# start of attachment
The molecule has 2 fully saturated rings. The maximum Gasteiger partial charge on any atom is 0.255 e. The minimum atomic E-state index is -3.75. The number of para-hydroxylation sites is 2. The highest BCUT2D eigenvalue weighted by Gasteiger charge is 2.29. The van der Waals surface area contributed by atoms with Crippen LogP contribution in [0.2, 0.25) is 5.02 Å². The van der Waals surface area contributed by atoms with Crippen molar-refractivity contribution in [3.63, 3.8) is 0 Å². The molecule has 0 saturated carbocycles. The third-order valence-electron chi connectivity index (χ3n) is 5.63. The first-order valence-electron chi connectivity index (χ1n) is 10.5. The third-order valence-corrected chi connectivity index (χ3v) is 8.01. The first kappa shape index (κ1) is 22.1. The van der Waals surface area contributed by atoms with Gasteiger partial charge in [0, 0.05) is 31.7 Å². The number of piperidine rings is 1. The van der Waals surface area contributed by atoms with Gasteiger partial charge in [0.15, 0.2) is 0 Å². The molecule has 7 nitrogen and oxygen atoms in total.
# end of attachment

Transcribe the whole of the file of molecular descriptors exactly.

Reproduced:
The molecule has 2 fully saturated rings. The maximum Gasteiger partial charge on any atom is 0.255 e. The minimum atomic E-state index is -3.75. The number of para-hydroxylation sites is 2. The highest BCUT2D eigenvalue weighted by Gasteiger charge is 2.29. The van der Waals surface area contributed by atoms with Crippen LogP contribution in [0.2, 0.25) is 5.02 Å². The van der Waals surface area contributed by atoms with Crippen molar-refractivity contribution in [3.63, 3.8) is 0 Å². The molecule has 0 saturated carbocycles. The third-order valence-electron chi connectivity index (χ3n) is 5.63. The first-order valence-electron chi connectivity index (χ1n) is 10.5. The third-order valence-corrected chi connectivity index (χ3v) is 8.01. The first kappa shape index (κ1) is 22.1. The van der Waals surface area contributed by atoms with Gasteiger partial charge in [0, 0.05) is 31.7 Å². The number of piperidine rings is 1. The van der Waals surface area contributed by atoms with Gasteiger partial charge in [0.15, 0.2) is 0 Å². The molecule has 7 nitrogen and oxygen atoms in total.